“There is no place, no justification for the misconduct that has taken place within the JROTC program,” said Thomas Constable, the acting assistant secretary of defense for manpower and reserve affairs. “These incidents are directly opposed to our core values, and in no way reflect the military training and education that JROTC instructors received while serving in uniform. The Department of Defense has an unwavering commitment to the safety and well-being of all JROTC participants and to holding personnel accountable for any misconduct.”
But the officials also struggled to answer lawmakers’ questions about specific ways they will improve accountability or vetting of instructors. For example, asked by Rep. Debbie Wasserman Schultz, D-Fla., about how the Army will improve background checks for new instructors, Acting Assistant Secretary of the Army for Manpower and Reserve Affairs Yvette Bourcicot pointed to plans to have instructors annually self-attest to their duty to uphold Army values.
“That’s not vetting,” Wasserman Schultz shot back.
The military’s response left lawmakers furious.
Rep. Glenn Grothman, R-Wis., ranking member of the subcommittee, concluded the hearing by saying he was “disappointed” the military showed a “lack of sense of urgency” to tackle the issue.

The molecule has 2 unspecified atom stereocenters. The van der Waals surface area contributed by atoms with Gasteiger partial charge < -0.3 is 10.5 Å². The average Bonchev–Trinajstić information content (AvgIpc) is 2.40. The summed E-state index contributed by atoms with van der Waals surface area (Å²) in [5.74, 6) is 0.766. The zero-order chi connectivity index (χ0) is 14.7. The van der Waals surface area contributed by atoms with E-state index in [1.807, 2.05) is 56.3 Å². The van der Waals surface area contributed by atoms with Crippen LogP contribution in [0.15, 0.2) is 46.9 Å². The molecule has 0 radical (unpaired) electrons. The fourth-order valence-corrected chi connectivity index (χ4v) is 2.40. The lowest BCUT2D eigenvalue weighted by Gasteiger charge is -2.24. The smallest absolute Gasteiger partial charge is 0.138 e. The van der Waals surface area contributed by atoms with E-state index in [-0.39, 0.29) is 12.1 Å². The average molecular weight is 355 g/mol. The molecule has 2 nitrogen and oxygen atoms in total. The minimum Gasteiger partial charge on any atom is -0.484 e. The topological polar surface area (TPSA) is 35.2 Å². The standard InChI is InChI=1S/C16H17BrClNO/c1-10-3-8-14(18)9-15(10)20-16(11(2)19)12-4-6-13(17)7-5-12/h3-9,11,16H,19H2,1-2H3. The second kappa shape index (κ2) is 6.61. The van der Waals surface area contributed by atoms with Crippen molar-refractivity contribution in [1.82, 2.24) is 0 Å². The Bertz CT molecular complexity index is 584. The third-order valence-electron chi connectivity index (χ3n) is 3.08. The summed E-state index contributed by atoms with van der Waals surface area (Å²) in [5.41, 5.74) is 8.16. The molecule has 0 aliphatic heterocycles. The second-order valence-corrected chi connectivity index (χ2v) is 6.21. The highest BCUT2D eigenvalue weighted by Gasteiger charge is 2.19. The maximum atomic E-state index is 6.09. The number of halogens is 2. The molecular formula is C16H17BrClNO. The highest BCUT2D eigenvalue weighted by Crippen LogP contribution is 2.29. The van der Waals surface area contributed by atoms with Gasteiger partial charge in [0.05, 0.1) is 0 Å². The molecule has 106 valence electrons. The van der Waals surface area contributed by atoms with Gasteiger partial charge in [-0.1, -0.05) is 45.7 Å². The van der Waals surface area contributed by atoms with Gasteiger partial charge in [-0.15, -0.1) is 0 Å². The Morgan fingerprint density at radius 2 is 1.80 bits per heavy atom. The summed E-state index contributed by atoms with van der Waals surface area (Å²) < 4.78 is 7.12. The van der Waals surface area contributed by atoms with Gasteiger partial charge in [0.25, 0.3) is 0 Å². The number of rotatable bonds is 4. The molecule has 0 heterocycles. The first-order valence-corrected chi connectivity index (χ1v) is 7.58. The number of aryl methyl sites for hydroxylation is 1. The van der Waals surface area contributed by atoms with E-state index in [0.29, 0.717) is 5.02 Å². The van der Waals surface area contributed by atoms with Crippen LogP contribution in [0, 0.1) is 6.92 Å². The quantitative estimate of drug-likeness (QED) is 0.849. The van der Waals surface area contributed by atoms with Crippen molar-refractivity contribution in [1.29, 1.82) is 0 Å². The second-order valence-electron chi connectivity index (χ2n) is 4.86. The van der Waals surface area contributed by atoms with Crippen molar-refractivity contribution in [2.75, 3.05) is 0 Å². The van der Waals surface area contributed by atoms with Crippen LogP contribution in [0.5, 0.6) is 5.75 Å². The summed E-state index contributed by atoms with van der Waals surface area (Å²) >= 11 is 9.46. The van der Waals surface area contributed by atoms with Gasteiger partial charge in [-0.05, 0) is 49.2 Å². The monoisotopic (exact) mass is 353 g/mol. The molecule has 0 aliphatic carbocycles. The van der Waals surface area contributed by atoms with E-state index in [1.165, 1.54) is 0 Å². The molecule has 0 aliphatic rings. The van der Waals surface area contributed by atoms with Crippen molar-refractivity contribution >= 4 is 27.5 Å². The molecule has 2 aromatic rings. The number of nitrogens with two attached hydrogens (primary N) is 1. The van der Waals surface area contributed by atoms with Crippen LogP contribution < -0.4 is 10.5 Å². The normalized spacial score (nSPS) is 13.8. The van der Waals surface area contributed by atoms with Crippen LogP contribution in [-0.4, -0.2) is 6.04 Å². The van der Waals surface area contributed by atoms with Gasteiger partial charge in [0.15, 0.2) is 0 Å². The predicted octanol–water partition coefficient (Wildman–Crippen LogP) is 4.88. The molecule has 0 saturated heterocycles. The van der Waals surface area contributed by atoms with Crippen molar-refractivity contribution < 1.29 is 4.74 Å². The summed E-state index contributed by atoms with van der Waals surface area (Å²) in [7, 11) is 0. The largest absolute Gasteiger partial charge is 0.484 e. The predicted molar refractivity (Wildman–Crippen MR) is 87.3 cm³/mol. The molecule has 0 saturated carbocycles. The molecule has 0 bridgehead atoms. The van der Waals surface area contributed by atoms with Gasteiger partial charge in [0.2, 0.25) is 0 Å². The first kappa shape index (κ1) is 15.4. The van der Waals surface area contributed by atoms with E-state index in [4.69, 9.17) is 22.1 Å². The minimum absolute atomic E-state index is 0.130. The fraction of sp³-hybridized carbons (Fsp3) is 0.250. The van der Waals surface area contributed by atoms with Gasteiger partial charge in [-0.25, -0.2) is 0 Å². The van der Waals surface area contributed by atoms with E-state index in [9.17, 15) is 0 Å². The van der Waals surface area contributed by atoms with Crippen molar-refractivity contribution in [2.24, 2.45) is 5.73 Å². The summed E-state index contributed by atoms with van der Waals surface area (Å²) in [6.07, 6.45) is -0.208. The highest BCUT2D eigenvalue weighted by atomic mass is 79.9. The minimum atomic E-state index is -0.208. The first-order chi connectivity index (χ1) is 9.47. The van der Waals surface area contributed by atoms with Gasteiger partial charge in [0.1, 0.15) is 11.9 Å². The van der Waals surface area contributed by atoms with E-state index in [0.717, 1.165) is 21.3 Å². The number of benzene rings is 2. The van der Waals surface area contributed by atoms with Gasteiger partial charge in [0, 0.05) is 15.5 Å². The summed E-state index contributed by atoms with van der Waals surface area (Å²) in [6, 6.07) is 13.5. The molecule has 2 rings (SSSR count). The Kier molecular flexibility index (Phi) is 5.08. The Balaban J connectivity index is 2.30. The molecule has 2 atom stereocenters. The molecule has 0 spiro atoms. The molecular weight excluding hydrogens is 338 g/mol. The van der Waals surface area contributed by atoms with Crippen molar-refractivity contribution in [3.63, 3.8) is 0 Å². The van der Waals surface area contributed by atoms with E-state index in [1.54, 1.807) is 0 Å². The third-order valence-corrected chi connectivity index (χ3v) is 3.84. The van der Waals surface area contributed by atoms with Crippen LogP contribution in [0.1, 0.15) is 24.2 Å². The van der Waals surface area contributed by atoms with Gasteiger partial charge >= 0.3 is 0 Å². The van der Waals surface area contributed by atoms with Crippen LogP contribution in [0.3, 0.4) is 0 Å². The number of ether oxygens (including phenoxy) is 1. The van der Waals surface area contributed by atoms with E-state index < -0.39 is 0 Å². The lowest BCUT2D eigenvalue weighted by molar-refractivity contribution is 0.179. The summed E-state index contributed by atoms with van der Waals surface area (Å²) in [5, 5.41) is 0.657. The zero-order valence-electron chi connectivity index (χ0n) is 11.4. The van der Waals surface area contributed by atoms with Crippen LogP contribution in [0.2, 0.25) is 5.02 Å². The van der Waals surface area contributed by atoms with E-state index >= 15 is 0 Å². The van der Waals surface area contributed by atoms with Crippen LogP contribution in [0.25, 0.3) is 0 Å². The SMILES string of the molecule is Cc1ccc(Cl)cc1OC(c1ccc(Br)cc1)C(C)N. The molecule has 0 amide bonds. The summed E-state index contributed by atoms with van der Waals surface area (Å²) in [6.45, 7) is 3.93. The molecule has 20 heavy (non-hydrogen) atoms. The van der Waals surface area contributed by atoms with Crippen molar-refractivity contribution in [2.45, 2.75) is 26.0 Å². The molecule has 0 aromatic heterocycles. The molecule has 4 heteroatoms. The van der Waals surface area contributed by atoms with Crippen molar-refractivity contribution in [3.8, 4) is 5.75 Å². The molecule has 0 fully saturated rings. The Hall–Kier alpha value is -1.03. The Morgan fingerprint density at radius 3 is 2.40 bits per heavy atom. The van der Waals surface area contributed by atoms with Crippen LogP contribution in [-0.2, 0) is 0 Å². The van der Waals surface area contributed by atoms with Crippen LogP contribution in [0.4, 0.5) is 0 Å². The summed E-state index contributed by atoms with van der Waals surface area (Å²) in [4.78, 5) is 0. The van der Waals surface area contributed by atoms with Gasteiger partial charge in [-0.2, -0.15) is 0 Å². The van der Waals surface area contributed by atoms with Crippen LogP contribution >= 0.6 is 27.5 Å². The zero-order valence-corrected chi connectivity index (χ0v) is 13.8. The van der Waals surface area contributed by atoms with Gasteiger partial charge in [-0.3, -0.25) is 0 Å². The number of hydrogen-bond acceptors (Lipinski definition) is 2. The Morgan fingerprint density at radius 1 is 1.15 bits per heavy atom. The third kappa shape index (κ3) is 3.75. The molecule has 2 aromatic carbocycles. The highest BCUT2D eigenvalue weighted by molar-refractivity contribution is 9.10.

Rep. Jackie Speier, D-Calif., a subcommittee member who is also the chair of the House Armed Services Committee’s personnel subcommittee, slammed the military for failing to act until The New York Times’ report, advocated for stripping pensions from the instructors with substantiated allegations and expressed concern that the numbers are far greater than even the committee uncovered since sexual abuse survivors are often not comfortable reporting they were attacked.
“I can’t begin to think how many young people are impacted,” she said. “In some respects, I feel we should just shut down this program until you can get it right. I don’t want another kid to be sexually harassed or assaulted; that will stay with them the rest of their lives. You’ve known about this and done nothing about it since 2017, that we know of.”
Anyone who has been abused or has witnessed abuse in a Junior ROTC program is encouraged to contact their local police department.